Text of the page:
Prediction involves two stages: Evidence from visual-world eye-tracking

Ruth Corps, Charlotte Brooke, Martin J. Pickering

Research output: Contribution to journalArticlepeer-review

Abstract / Description of output

Comprehenders often predict what they are going to hear. But do they make the best predictions possible? We addressed this question in three visual-world eye-tracking experiments by asking when comprehenders consider perspective. Male and female participants listened to male and female speakers producing sentences (e.g., I would like to wear the nice…) about stereotypically masculine (target: tie; distractor: drill) and feminine (target: dress, distractor: hairdryer) objects. In all three experiments, participants rapidly predicted semantic associates of the verb. But participants also predicted consistently – that is, consistent with their beliefs about what the speaker would ultimately say. They predicted consistently from the speaker’s perspective in Experiment 1, their own perspective in Experiment 2, and the character’s perspective in Experiment 3. This consistent effect occurred later than the associative effect. We conclude that comprehenders consider perspective when predicting, but not from the earliest moments of prediction, consistent with a two-stage account.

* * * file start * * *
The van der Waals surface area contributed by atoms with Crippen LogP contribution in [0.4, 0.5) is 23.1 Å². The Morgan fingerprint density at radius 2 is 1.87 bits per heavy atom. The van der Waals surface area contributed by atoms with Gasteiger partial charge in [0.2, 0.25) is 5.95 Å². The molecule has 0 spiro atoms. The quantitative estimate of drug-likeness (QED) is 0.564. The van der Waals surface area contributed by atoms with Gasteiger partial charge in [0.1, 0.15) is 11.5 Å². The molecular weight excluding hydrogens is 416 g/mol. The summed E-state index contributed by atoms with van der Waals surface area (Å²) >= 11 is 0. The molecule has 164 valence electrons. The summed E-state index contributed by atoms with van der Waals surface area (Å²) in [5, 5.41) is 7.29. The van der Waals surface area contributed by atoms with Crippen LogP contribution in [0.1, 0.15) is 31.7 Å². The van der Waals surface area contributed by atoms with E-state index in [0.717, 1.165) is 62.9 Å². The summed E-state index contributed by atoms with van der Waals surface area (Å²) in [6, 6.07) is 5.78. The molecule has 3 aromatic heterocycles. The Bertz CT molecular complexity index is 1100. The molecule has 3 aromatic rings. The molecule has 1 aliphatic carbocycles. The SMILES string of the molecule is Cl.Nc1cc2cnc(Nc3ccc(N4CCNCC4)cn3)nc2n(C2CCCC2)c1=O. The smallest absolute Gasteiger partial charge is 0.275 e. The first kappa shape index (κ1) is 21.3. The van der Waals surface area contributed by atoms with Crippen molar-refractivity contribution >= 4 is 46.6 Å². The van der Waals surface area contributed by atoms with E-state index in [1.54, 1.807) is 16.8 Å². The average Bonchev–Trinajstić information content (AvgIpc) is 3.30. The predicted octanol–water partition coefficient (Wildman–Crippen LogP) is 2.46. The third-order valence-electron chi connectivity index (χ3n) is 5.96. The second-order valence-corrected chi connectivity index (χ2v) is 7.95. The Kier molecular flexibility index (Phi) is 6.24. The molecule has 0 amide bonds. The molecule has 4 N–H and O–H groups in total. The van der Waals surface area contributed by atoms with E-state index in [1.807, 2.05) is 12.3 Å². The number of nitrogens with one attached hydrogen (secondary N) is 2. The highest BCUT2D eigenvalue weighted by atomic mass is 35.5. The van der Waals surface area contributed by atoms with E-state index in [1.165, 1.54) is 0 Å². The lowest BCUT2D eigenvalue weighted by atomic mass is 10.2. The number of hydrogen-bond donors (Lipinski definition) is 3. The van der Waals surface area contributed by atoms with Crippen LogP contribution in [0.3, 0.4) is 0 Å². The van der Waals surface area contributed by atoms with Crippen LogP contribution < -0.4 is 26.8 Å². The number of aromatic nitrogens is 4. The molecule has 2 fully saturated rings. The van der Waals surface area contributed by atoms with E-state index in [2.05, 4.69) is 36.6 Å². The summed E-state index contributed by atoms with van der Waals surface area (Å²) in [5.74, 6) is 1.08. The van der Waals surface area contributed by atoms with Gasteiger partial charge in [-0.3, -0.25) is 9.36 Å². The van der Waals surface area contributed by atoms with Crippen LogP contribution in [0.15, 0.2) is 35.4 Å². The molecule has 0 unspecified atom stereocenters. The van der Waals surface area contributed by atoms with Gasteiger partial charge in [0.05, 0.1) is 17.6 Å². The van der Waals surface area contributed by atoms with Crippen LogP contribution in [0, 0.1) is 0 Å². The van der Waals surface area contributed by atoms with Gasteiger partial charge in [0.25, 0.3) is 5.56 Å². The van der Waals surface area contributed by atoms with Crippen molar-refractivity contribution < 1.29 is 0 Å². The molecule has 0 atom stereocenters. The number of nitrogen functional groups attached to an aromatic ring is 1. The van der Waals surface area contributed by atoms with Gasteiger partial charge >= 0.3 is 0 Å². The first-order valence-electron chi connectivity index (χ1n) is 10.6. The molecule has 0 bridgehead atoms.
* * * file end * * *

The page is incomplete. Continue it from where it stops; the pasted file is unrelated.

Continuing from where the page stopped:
Original languageEnglish
Article number104298
JournalJournal of Memory and Language
Early online date21 Oct 2021
Publication statusPublished - Feb 2022

Keywords / Materials (for Non-textual outputs)

  • prediction
  • perspective-taking
  • gender-stereotyping
  • visual world-paradigm
  • language comprehension


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